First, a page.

Arthur Levitt's I Told You So
As Wen Stephenson of PBS's Frontline pointed out, Pitt was perhaps the most controversial and embattled SEC chairman since his predecessor, Arthur Levitt.  Levitt was a Clinton appointee who served as the SEC chairman from 1993 to 2001. While Pitt was criticized for his professional closeness with big business and the accounting profession, Levitt was often criticized for just the opposite , since he was often attacked by both corporate America and the accounting profession. This is probably why a September 2000 issue of BusinessWeek dubbed Levitt the "Investor's Champion." 
Unlike Pitt, Levitt was known as a tough regulator , and his victories included the censuring of the National Association of Securities Dealers for collusive pricing practices, which resulted in Nasdaq dealers having to pony up more than $1 billion to settle the case, and the adoption of Regulation Fair Disclosure, which put an end to corporate officers tipping off analysts. Toward the end of his tenure, one of his main causes was to clean up the accounting profession. In a famous speech delivered at New York University on September 28, 1998, Levitt called for an end to the " numbers game."  Corporate managers, auditors , and analysts participated in the process of managing earnings by using a variety of tricks (Levitt called them "nods and winks") to meet earnings estimates ”all at the expense of high-quality , full disclosure. He felt that this had to stop to make numbers more reliable and to have the trust of the investing public.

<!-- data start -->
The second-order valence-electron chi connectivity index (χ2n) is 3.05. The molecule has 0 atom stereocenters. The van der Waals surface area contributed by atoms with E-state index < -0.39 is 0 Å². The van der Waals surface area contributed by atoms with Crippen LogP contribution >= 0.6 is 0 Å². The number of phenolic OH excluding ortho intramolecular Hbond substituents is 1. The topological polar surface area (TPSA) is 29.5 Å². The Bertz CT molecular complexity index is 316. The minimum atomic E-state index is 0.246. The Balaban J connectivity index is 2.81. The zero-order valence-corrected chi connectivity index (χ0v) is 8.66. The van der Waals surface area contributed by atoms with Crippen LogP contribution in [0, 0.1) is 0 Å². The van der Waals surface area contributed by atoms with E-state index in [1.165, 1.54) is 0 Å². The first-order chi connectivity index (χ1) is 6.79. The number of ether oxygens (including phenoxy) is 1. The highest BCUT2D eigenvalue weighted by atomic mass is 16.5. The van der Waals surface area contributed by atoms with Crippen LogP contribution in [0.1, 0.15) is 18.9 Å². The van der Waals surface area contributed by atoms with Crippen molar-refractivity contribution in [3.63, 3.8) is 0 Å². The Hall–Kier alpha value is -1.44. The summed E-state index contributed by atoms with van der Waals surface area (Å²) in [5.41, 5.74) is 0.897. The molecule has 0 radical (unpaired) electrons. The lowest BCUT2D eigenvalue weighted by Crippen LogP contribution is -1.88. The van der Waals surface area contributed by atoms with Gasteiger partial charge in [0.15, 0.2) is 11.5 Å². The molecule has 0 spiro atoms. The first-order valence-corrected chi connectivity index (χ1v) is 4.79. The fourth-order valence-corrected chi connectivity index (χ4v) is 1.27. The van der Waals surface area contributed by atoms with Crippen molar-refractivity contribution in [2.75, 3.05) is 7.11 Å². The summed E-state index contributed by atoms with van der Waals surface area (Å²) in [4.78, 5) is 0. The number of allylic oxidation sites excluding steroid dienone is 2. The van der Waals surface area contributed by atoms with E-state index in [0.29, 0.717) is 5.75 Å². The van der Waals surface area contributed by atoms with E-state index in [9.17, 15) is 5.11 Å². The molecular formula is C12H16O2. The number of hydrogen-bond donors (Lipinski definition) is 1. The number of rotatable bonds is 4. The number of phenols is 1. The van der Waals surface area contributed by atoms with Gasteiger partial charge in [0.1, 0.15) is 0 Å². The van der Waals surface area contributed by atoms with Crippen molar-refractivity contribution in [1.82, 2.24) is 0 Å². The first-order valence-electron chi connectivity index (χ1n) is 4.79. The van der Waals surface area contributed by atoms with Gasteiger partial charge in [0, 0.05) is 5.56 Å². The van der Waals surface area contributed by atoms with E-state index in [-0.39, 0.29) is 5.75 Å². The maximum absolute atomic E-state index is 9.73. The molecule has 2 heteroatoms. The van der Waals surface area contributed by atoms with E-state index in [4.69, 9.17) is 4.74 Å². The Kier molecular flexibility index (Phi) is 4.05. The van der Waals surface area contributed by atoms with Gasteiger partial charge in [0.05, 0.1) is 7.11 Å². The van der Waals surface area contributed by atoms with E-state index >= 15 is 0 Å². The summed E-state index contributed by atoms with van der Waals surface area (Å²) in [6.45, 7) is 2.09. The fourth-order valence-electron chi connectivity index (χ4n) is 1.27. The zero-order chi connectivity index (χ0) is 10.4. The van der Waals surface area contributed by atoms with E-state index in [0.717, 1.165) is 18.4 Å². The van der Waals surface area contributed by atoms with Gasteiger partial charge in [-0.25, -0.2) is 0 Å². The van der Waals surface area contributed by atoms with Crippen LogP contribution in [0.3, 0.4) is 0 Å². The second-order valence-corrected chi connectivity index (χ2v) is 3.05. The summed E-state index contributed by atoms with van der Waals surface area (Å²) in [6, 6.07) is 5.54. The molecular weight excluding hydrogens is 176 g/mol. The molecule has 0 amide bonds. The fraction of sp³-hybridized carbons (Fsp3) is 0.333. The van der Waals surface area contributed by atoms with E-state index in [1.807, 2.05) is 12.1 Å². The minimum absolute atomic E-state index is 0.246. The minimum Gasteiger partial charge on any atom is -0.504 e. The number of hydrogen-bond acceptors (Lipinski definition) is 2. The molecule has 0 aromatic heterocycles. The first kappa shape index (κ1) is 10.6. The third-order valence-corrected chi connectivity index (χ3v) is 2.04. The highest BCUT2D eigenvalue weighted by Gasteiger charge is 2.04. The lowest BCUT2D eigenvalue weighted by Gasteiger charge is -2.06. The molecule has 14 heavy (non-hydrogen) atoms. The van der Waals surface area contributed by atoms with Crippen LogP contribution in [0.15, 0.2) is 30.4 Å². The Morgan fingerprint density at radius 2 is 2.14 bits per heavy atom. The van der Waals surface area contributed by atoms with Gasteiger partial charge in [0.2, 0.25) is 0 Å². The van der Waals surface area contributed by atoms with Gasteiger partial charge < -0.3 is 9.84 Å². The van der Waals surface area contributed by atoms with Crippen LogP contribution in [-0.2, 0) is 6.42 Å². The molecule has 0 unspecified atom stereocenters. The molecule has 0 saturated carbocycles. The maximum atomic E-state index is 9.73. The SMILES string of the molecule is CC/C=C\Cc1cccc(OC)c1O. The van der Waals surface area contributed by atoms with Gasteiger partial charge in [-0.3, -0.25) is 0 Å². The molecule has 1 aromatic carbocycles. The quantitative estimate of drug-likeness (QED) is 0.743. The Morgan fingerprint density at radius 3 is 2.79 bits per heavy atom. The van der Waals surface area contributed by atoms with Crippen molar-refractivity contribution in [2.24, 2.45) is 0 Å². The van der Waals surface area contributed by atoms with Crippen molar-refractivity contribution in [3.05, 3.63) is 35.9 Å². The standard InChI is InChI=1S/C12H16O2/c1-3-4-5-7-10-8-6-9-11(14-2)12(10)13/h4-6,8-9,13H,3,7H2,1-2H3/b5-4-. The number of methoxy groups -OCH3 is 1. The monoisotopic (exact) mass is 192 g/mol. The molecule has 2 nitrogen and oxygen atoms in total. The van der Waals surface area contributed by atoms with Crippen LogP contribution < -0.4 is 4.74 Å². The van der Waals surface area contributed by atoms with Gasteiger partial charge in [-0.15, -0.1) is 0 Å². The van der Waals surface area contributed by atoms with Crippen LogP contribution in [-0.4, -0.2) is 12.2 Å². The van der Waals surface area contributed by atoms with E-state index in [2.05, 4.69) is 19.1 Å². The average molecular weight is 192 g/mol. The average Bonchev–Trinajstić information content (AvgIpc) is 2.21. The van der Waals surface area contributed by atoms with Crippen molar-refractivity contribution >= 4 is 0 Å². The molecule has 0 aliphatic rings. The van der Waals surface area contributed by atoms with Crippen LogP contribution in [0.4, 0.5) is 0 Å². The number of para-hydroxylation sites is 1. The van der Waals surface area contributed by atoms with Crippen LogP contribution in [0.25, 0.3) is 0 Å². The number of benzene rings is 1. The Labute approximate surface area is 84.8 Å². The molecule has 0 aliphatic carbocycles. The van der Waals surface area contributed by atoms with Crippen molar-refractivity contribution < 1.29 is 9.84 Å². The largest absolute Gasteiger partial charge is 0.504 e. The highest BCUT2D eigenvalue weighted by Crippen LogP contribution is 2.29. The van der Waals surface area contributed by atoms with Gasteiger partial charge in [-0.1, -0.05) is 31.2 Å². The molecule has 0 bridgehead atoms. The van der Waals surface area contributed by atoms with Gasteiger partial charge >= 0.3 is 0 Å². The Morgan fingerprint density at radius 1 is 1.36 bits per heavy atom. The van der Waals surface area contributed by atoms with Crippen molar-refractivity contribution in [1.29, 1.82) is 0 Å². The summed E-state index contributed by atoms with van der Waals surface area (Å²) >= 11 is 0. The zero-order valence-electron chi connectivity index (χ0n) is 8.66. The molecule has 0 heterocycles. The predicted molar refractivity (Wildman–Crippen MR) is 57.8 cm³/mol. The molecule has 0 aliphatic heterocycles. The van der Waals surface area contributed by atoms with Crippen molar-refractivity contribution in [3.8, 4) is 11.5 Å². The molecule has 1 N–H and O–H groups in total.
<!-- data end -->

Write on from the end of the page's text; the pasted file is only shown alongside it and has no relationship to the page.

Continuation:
Levitt felt strongly that one way to clean up the accounting profession, which at the time was facing a slew of accounting scandals such as those involving Cendant, Sunbeam, and RiteAid, would be to separate the accountants ' role as auditors and consultants for the same firms. Levitt felt that this was a huge conflict of interest. After all, if an accounting firm relies on a client for consulting fees, will it really wreak havoc on the accounting books in its auditing role? Toward the end of Levitt's tenure at the SEC, slightly more than half of the revenue of the Big 5 accounting firms came from consulting. Of course, there was a tremendous backlash from corporate America, which claimed that accountants who consult for it are in the best positions to audit it, and from the accounting industry, which didn't want to see its profitable consulting practices taken away. Less than two years later, on June 27, 2000, the SEC unanimously approved issuing Levitt's proposal. In the end, Congress defeated the proposal with the help of Harvey Pitt, who represented the American Institute of Certified Public Accountants (AICPA) in fighting the proposal.
Considering that Enron's auditor , Arthur Andersen, was also an important and well-compensated Enron consultant, many people now believe that an accounting firm providing both auditing and consulting services represents a serious conflict of interest. Senator Robert Torricelli, a New Jersey Democrat, told Levitt on January 24, 2002, "We were wrong. You were right."  However, there are still many people who believe that this conflict of interest is not problematic and is hardly at the heart of the problems plaguing the business environment today. On the other hand, many people also believe that separating consulting and auditor services will solve the problems. We feel that neither solution will be effective, and we discuss these ideas in Chapters 12 and 13.